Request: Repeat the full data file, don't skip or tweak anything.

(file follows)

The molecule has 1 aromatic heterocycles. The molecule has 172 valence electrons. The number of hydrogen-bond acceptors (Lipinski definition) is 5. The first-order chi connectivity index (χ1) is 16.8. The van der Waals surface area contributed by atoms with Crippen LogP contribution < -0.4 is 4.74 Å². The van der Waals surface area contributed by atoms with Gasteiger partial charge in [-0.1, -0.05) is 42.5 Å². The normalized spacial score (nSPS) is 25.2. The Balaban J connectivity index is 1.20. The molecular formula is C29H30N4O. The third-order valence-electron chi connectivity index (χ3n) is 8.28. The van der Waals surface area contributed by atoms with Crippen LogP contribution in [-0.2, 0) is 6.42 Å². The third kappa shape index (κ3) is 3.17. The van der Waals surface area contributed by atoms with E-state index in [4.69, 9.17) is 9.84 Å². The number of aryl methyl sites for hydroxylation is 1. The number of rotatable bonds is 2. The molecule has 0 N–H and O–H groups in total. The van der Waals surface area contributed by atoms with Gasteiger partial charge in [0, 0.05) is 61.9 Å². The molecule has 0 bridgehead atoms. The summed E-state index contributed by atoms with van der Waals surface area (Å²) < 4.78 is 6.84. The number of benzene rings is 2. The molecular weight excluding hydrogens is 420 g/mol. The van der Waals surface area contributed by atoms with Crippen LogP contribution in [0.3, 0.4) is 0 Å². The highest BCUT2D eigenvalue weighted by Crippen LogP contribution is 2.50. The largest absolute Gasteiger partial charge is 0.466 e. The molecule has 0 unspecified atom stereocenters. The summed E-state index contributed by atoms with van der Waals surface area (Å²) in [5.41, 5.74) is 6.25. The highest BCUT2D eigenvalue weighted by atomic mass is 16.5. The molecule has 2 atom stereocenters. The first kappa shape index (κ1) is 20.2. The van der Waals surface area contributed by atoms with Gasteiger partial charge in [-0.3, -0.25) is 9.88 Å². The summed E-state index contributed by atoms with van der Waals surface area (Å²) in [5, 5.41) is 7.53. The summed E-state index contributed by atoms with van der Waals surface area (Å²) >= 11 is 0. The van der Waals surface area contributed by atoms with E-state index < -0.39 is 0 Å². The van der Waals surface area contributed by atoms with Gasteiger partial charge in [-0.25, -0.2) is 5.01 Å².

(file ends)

The molecule has 1 aromatic heterocycles. The molecule has 172 valence electrons. The number of hydrogen-bond acceptors (Lipinski definition) is 5. The first-order chi connectivity index (χ1) is 16.8. The van der Waals surface area contributed by atoms with Crippen LogP contribution < -0.4 is 4.74 Å². The van der Waals surface area contributed by atoms with Gasteiger partial charge in [-0.1, -0.05) is 42.5 Å². The normalized spacial score (nSPS) is 25.2. The Balaban J connectivity index is 1.20. The molecular formula is C29H30N4O. The third-order valence-electron chi connectivity index (χ3n) is 8.28. The van der Waals surface area contributed by atoms with Crippen LogP contribution in [-0.2, 0) is 6.42 Å². The third kappa shape index (κ3) is 3.17. The van der Waals surface area contributed by atoms with E-state index in [4.69, 9.17) is 9.84 Å². The number of aryl methyl sites for hydroxylation is 1. The number of rotatable bonds is 2. The molecule has 0 N–H and O–H groups in total. The van der Waals surface area contributed by atoms with Gasteiger partial charge in [0, 0.05) is 61.9 Å². The molecule has 0 bridgehead atoms. The summed E-state index contributed by atoms with van der Waals surface area (Å²) < 4.78 is 6.84. The number of benzene rings is 2. The molecular weight excluding hydrogens is 420 g/mol. The van der Waals surface area contributed by atoms with Crippen LogP contribution in [0.3, 0.4) is 0 Å². The highest BCUT2D eigenvalue weighted by Crippen LogP contribution is 2.50. The largest absolute Gasteiger partial charge is 0.466 e. The molecule has 0 unspecified atom stereocenters. The summed E-state index contributed by atoms with van der Waals surface area (Å²) in [5.41, 5.74) is 6.25. The highest BCUT2D eigenvalue weighted by atomic mass is 16.5. The molecule has 2 atom stereocenters. The first kappa shape index (κ1) is 20.2. The van der Waals surface area contributed by atoms with Gasteiger partial charge in [-0.3, -0.25) is 9.88 Å². The summed E-state index contributed by atoms with van der Waals surface area (Å²) in [5, 5.41) is 7.53. The summed E-state index contributed by atoms with van der Waals surface area (Å²) >= 11 is 0. The van der Waals surface area contributed by atoms with E-state index < -0.39 is 0 Å². The van der Waals surface area contributed by atoms with Gasteiger partial charge in [-0.25, -0.2) is 5.01 Å².